Now that you have taken the student inventory on and know your triad, in this blog on Generation E and the E-model, I am going to introduce you to the three personality types in the Attacher triad and briefly describe how they may act and interact as students at school. If you are a friend of one of these E-types how can you help them?

“The Helper” (Point Two) is empathetic, nurturing, and can give of themselves with true altruism. But often Helpers feed their own emotional needs for love and admiration by giving to others, in order to get approval. They may come across as manipulative.
Working with Themselves: Point Two students are most comfortable when empowering others. They give so much of themselves, because they desire to be loved, admired, and popular. But being too available can lead some Helpers to become overly dependent on others, and stunt their independence— as learners and as people. The subliminal need for approval can create problems around boundaries. Helper Two students need to form boundaries, be aware when they are enabling others, and to become accountable and responsible for their own learning. They should state what they think, rather than parroting what they think the teacher wants to hear.
Friends Can Help Helpers: Assist Helpers to build boundaries for themselves. They are inclined to give their very selves away to friends and projects and neglect their own development. These teens are susceptible to peer pressure that can lead to destructive behavior.

“The Organizer” (Point Three)  is self-assured, competent, efficient, an accomplished team-builder, and driven to achieve “success.” They avoid failure, focus on results and are task-oriented. Image-conscious Threes often subconsciously deceive themselves and others in order to “get the job done.” For the same reason, they can suspend their emotions.
Working with Themselves: Organizer Three students are all about task, task, task. “I must finish thirty pages of this text today.” “I must write the paper before it is due.” Point Three sweeps up teachers and peers alike in their forward driving energy. They move directly from idea to action with little lag time, and often need to slow down to accommodate more cautious peers. Organizers know it is hard for others to resist their goal directed momentum. They thrive on energy and excitement generated from interactions with a class or group of friends.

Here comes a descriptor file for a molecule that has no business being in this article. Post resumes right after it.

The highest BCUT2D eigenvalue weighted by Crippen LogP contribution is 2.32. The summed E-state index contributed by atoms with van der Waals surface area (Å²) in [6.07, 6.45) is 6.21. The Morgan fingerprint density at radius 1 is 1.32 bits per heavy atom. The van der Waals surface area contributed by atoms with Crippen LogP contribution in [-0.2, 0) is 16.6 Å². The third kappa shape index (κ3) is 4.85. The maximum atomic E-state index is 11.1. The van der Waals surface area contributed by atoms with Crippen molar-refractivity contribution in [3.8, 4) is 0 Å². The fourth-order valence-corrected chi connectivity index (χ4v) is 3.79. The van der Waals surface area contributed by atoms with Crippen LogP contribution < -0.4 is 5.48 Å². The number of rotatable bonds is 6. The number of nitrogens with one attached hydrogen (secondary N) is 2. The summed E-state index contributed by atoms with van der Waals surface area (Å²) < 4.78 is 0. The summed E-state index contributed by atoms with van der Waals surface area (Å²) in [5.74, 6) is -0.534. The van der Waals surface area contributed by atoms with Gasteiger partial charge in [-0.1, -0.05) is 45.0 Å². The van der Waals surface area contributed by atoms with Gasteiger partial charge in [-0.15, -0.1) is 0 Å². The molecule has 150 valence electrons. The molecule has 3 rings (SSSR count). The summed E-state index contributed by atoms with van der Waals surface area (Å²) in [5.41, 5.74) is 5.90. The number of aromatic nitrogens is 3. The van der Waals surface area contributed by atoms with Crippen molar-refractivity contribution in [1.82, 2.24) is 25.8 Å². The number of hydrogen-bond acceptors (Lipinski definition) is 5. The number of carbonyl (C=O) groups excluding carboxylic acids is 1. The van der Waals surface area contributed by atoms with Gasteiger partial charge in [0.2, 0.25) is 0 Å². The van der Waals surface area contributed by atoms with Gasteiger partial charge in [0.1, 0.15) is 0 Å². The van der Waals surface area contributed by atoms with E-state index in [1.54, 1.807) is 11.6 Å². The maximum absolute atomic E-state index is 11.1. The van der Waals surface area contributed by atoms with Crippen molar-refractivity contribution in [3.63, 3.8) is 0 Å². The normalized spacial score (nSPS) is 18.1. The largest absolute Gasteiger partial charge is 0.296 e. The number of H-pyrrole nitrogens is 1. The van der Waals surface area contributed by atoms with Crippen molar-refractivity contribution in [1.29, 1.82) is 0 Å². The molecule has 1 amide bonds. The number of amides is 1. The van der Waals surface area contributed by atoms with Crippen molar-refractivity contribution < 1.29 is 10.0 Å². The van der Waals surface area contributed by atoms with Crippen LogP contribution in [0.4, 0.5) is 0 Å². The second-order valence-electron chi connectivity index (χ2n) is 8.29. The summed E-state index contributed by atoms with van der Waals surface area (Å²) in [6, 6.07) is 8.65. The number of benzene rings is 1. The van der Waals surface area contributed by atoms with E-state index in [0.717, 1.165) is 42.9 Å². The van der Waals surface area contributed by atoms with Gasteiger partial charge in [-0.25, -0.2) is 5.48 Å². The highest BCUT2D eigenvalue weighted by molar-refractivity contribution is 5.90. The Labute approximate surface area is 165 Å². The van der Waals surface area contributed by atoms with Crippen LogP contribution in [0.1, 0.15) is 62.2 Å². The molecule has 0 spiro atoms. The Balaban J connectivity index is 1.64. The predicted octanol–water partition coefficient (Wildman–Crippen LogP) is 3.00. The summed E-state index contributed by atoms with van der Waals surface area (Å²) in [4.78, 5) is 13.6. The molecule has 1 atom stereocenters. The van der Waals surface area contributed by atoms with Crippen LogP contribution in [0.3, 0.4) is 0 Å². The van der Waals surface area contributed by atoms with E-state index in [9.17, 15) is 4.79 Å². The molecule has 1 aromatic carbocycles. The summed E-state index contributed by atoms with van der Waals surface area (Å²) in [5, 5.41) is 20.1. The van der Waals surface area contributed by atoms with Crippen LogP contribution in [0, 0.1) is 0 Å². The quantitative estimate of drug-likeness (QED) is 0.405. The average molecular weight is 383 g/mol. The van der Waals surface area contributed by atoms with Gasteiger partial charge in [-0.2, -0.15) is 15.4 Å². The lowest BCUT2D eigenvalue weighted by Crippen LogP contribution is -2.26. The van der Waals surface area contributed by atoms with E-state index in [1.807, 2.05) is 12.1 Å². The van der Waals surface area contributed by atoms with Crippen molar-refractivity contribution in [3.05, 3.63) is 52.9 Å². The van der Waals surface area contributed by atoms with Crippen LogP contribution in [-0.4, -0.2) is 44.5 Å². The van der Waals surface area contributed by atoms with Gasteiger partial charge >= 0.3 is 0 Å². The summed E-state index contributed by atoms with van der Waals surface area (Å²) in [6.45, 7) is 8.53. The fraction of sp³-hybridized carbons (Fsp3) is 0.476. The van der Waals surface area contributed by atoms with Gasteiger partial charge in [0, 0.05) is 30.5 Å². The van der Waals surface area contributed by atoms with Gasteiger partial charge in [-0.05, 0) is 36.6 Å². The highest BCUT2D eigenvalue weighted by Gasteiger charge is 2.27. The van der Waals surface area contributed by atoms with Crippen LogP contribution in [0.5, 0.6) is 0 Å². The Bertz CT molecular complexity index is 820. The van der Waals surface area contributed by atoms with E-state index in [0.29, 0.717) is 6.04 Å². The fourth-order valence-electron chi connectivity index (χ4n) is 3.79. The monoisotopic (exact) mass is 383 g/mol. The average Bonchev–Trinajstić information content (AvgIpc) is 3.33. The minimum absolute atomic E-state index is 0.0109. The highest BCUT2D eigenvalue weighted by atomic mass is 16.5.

Friends Can Help Organizers: Help Organizers focus on feelings. Don’t ask: What did you do in class today, but rather: How do you feel about your class today? Encourage them to articulate intimate feelings. Reassure them that it is OK to fail, life goes on.

“The Dreamer” (Point Four) is creative, sensitive, and able to experience the highs and lows of deep emotions. Dreamers focus on what is unavailable, the glass is often half-empty. Melancholia is common. Point Four envies others who seem to have what they are missing.
Working with Themselves: Point Four Dreamers yearn for emotional connection, both to their teachers and peers and to what they are learning. In the process of seeking connection, they can experience abandonment, and until the connection is made, they can let other commitments slide. Point Four’s focus of attention is on what is missing, so they can feel envious of and competitive with peers. To keep on track, Point Four should develop reality checks to ascertain that they are on task. Dreamers feel they are special and seek out teachers and others in order to establish that they want to tackle assigned projects with a unique twist.
Friends Can Help Dreamers: Once you have established connection, remain committed. Help ameliorate your Dreamer friend’s mood swings by structuring situations in terms of facts and logic, and not emotions. Encourage their creativity. Avoid being critical; remember Dreamers often feel deficient to begin with. Help them count the positives. Show them the value in what they have already achieved when depression or envy arises.

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